Enjoy this excerpt from our new book, Healthy Leadership.

As you capture data about the impact of your leadership, before acting on it you must create mental space to reflect on it, filter through it, and identify patterns and root causes of others’ perceptions. The hyper-speed nature of today’s information-saturated, time-deprived world forces us to run, run, run—and this is just to keep pace.

Today’s mobile technology can be a double-edged sword. It is a blessing in terms of your productivity, but it is a curse on your ability to be still and know yourself. You can end up being a “human doing” rather than a human being, which leaves no time for reflection and awareness.

We can think about our own thinking by the time we are nine years old, so in today’s hyperactive and attention-demanding world, how can you spend more time thinking about your thinking? Our youngest daughter has a special area in her room where she can chill and relax. She calls it her “chillax zone.”

Although your “chillax zone” might not have big pink pillows and a fluffy white carpet like our daughter’s, you too need to reserve a time and place that provides mental space. Your space can be your car as you drive home after work, a reading or meditation corner in your house, your bathtub, your gym, a nearby park where you walk; your space can be anywhere you can be alone with your thoughts.

The thinking, planning, and reflection you do in this space helps you get out of the daily trenches and elevate up to the eagle’s nest. This provides a broader and clearer perspective on yourself, your work, your purpose, your values, your team, and your life.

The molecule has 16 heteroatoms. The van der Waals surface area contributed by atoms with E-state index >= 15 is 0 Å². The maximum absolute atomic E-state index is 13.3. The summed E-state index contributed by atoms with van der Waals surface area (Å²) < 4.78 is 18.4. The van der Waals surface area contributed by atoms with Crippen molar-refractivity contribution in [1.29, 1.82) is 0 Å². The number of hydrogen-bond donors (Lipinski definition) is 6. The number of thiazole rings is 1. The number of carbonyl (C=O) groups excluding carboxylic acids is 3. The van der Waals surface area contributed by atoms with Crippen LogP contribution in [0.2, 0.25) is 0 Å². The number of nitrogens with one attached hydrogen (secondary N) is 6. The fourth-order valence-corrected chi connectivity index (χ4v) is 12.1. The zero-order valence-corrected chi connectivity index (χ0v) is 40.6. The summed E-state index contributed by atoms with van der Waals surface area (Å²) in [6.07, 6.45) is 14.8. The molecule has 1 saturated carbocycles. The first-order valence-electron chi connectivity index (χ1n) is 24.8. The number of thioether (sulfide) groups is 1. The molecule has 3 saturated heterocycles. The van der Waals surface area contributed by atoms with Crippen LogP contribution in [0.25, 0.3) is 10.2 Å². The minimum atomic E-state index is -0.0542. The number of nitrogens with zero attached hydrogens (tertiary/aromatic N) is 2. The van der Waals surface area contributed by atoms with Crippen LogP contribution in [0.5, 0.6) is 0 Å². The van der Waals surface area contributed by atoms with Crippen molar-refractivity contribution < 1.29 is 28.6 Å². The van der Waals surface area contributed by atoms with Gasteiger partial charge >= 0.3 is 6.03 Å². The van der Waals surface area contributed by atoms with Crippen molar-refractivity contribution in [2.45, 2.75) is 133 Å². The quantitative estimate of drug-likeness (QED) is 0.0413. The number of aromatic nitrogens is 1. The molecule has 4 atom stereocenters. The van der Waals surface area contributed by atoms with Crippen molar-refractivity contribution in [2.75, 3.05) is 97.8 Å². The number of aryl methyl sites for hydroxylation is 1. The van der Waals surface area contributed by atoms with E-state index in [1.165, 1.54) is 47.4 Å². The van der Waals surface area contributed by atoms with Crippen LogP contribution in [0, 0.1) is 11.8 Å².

Here are two other proven ways to create mental space that can help you grow and be your best. First, keep a journal. James Pennebaker, a liberal arts professor of psychology at the University of Texas at Austin, has spent 40 years researching the link between writing and processing emotions.

In studies, he has divided people into two groups, asking some to jot down emotionally charged experiences, and others to write about whatever daily occurrence popped into their mind. Both groups were tasked with writing for about 20 minutes, three days in a row.

Pennebaker found that the people who wrote about their emotionally charged episodes experienced the most improvement in their physical well-being. They had lower blood pressure, better immunity, and visited the doctor less frequently. They were also less depressed, generally happier, and less anxious.

Unexpressed emotions do not go away. They eventually rear their heads in uglier ways. Journaling is a good way to gain a new perspective on your thoughts and emotions.

Writing is more visceral and tied to your emotions than typing, so this is one time you want to go old school and write down your thoughts. Write anything that comes to mind about an emotionally charged event. Next, write what you learned from this event and how it has helped you grow or how it can help you grow in the future.

Second, dedicate time for strategic tasks. Strategic tasks require higher-order thinking, focused attention, reasoning, and creativity. Set aside 45 minutes of uninterrupted time to work on this during your peak hours of attention. To stay focused, keep a physical or digital notepad by your side. When working on your strategic tasks, jot down unrelated thoughts that come to mind. Also, silence distractions, including email and text notifications.

Strategic tasks require conscious effort and draw upon your brain’s executive function, which has limited capacity. As a result, multitasking on strategic tasks decreases productivity up to 40 percent, decreases quality of work, and increases negative emotions associated with the task.

It can take your brain more than 20 minutes to fully focus on the current task and for “residue” from the previous task(s) to fade away. In fact, cognitive neuroscientist Sandra Chapman, founder of the Center for BrainHealth, says, “We’re learning that multitasking is to the brain as cigarette smoking is to the lungs. Chronic multitaskers have shallower thinking and may be less able to see the bigger picture.”

As you work on your strategic tasks or any other tasks, create mental space during your workday by taking 5-minute brain breaks five times. Walk away from your workspace, take deep breaths, and let your mind wander.

Healthy Leadership Book